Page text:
So.many.ingredients. And the recipe wants you to cook rice and simultaneously prevent the chicken from overcooking. Also, did you remember to take the chicken out this morning to marinate? This overwhelm can make it difficult to even research recipes to make. 

For a lot of people, these drawbacks can be deterrents to even trying to meal prep. And if this describes you, keep reading for some “good enough” tips for designing your weekly meals and shortcuts to fit principles of meal prep into your lifestyle. 

What Should be in Your Meal Prep?

To make a balanced meal that is filling and satisfying, you should aim to include every macronutrient (carbohydrate, protein, and fat) along with a fruit or a vegetable. Carbohydrates provide energy, protein fills you up, and fat keeps you full. Fruits and vegetables provide fiber, vitamins, and minerals to prevent disease. 

Beyond those principles, there is no perfect diet. Experiment with different foods, recipes, and eating patterns to see what works for you. 

Tips to Get Started with Meal Prep

If you are overwhelmed with the idea of meal prep, it can be hard to take the first step! Focus on the following tips to get started. 

  1. Start small. Pick one meal to start with. 
  2. Build on what you already know and can prepare. Currently doing sandwiches? Build on that! For instance, add a side salad or veggies with a fun dip to go along. 
  3. Narrow your recipe search. Google and Pinterest are wonderful resources, however they can take you down a rabbit hole of unlimited recipe options. Try narrowing your search by using one cookbook or focusing on one ingredient in your search
  4. Space out the recipe experiments and keep it simple. You can always build on later. 
  5. Don’t be afraid to substitute ingredients. Use what you like and have on hand, including vegetables, starches, and proteins. If you are not sure if it will work, google it! 
  6. Document what you did and how it came out. Did you like it? Would you do anything different next time? Don’t assume you will remember these details.

Meal Prep Shortcuts

In a perfect world, we would eat foods that were grown and raised in our backyard with all fresh ingredients.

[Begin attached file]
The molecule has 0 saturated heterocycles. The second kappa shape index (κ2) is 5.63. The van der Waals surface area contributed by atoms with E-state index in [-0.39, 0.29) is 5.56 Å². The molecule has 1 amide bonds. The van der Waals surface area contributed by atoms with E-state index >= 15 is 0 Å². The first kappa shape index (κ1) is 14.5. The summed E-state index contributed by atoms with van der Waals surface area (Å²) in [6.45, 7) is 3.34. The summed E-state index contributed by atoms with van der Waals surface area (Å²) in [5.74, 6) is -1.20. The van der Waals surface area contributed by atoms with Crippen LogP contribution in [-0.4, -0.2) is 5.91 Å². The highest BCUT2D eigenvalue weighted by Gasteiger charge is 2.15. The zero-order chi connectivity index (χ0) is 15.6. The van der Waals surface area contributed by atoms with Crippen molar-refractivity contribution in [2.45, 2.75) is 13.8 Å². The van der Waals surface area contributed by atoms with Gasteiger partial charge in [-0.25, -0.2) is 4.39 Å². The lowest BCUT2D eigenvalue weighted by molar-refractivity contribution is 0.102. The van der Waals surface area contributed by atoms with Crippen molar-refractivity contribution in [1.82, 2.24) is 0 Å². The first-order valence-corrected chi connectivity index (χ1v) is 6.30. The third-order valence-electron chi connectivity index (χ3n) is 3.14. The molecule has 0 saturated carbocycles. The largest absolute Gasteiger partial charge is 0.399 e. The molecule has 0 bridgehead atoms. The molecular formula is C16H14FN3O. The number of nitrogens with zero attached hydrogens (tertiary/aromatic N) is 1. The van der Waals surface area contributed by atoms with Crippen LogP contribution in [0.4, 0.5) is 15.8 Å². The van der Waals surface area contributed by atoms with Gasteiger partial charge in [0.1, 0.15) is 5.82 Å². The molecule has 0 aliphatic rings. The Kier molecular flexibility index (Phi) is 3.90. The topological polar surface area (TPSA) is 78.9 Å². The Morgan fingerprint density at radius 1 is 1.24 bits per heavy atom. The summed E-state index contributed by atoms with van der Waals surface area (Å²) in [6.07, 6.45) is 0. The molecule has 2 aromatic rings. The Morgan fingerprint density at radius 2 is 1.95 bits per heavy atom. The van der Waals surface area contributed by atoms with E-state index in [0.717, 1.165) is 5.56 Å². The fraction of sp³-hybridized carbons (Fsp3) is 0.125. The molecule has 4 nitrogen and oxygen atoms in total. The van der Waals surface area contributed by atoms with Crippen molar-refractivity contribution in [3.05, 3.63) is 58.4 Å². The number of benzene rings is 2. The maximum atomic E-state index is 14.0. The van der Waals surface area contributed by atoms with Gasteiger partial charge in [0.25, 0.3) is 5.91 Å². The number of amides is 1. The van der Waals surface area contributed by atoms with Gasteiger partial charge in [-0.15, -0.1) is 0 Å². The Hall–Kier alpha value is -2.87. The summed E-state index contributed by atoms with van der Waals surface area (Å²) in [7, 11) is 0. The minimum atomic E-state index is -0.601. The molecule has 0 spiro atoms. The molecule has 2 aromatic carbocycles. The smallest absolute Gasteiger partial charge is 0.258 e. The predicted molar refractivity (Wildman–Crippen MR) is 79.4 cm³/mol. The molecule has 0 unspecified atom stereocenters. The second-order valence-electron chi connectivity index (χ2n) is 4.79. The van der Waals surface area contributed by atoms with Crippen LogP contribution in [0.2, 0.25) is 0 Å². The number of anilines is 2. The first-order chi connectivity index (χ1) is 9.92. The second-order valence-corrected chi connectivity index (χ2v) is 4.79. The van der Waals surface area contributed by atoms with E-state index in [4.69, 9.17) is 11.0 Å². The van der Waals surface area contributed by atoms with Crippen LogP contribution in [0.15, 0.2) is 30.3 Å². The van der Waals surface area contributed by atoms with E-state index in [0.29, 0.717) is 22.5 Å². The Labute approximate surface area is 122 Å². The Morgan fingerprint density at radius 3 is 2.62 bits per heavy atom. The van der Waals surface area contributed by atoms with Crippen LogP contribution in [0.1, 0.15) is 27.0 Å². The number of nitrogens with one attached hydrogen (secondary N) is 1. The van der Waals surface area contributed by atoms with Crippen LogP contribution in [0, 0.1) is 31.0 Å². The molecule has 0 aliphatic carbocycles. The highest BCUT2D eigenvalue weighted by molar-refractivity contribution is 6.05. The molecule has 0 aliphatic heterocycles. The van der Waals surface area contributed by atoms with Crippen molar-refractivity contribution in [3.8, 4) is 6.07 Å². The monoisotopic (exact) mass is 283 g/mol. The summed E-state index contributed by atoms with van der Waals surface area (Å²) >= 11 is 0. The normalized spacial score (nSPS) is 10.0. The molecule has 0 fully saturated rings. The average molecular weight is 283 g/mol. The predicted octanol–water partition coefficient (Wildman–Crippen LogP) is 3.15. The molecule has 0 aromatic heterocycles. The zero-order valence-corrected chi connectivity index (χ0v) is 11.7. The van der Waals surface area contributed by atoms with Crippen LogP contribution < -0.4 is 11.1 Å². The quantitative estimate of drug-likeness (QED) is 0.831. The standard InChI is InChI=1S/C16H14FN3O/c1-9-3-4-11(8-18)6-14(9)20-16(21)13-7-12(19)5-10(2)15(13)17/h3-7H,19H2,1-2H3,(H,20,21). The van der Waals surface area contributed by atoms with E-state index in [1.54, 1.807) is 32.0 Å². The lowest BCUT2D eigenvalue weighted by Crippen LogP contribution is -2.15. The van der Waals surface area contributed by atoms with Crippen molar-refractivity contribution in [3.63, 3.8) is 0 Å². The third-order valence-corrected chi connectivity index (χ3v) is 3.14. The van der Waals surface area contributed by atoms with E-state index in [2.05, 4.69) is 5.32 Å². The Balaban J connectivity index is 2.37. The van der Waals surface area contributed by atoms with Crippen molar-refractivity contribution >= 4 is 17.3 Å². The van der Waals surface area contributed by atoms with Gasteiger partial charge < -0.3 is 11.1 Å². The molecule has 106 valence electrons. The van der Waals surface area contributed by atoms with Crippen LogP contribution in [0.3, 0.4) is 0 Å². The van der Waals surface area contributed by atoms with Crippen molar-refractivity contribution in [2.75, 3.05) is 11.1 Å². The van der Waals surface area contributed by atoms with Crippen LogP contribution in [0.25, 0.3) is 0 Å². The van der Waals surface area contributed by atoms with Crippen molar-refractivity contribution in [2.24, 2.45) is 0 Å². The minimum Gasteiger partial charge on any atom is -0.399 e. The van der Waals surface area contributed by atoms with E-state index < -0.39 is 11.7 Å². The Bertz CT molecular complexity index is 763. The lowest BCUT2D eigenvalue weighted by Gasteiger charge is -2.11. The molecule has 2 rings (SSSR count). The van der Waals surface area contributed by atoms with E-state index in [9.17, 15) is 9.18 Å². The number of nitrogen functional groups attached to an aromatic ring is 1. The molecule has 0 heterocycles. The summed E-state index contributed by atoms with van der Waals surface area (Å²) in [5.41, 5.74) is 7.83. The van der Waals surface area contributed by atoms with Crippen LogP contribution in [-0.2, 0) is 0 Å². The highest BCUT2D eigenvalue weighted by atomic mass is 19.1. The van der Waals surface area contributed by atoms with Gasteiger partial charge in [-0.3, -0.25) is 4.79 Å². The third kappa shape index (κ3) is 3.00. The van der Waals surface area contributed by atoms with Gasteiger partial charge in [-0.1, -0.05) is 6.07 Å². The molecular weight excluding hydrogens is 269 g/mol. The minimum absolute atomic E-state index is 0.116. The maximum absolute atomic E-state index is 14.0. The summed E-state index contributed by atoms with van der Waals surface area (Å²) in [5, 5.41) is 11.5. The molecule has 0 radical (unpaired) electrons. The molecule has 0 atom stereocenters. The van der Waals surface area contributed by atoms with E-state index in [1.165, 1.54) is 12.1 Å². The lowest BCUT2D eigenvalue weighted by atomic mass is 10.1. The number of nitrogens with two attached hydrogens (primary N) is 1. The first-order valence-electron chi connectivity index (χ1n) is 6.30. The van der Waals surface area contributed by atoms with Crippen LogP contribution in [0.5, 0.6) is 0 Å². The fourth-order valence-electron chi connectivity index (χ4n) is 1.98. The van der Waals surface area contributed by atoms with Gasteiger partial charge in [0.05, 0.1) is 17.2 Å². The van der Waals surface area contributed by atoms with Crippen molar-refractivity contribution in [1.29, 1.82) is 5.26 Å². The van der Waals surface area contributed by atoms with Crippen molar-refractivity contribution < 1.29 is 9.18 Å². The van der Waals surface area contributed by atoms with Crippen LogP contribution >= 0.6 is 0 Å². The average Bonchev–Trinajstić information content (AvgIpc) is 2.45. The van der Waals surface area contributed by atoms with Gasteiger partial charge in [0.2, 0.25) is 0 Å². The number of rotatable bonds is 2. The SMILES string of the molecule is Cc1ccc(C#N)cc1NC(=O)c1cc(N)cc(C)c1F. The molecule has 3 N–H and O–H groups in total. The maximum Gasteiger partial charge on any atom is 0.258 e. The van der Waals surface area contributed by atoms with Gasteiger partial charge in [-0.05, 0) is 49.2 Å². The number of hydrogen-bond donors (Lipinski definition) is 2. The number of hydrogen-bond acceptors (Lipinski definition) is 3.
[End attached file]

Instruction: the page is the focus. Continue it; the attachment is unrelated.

That is not the reality for most people. And it is also not necessary for a healthy diet! Don’t be afraid to turn to some convenient, dare I say “processed” foods to make your life easier.

For example:

  • Rotisserie chicken in place of grilling/baking chicken breast
  • Instant brown rice (either boil in bag or 90-second microwaveable varieties)
  • Frozen vegetables instead of fresh vegetables. Some manufacturers are even adding frozen grilled and roasted vegetables to their product lines.
  • Pre-cut vegetables to save time chopping, or make use of your grocery store’s salad bar for small amounts of prepared vegetables.
  • Bags of microwave potatoes in place of baking potatoes
  • Precooked proteins including grilled chicken pieces, chicken sausage, and deli meats. Look for low-sodium or no-salt-added versions if you are trying to limit sodium. 
  • Use canned beans/lentils or frozen veggie burgers for easy protein options. 

Bottom Line

Planning meals and prepping for your week has benefits. That being said, recognize that meal prep can mean a variety of different things. Remove the blinders that tell you it needs to look a certain way to count or be healthy. Something is better than nothing. That picture of pizza in the tupperware containers up there? Still better than nothing!

  1. Do you meal prep?
  2. Any favorite recipes to make?